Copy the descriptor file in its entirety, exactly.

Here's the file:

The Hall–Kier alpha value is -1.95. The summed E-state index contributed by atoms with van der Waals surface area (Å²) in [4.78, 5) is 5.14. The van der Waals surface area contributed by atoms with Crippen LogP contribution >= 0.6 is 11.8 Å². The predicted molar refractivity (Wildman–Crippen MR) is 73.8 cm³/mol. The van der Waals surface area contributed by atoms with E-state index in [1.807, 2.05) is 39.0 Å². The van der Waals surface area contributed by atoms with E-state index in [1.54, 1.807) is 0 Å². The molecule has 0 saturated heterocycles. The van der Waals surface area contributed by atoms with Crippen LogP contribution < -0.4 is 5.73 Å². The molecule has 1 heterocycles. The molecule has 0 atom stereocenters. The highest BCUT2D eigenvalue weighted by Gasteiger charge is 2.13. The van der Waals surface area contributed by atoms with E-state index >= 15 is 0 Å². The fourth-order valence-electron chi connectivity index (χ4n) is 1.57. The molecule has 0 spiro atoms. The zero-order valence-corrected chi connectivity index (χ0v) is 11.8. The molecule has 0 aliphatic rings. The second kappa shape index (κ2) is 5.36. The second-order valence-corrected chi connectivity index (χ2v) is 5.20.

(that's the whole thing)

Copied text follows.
The Hall–Kier alpha value is -1.95. The summed E-state index contributed by atoms with van der Waals surface area (Å²) in [4.78, 5) is 5.14. The van der Waals surface area contributed by atoms with Crippen LogP contribution >= 0.6 is 11.8 Å². The predicted molar refractivity (Wildman–Crippen MR) is 73.8 cm³/mol. The van der Waals surface area contributed by atoms with E-state index in [1.807, 2.05) is 39.0 Å². The van der Waals surface area contributed by atoms with E-state index in [1.54, 1.807) is 0 Å². The molecule has 0 saturated heterocycles. The van der Waals surface area contributed by atoms with Crippen LogP contribution < -0.4 is 5.73 Å². The molecule has 1 heterocycles. The molecule has 0 atom stereocenters. The highest BCUT2D eigenvalue weighted by Gasteiger charge is 2.13. The van der Waals surface area contributed by atoms with E-state index >= 15 is 0 Å². The fourth-order valence-electron chi connectivity index (χ4n) is 1.57. The molecule has 0 spiro atoms. The zero-order valence-corrected chi connectivity index (χ0v) is 11.8. The molecule has 0 aliphatic rings. The second kappa shape index (κ2) is 5.36. The second-order valence-corrected chi connectivity index (χ2v) is 5.20.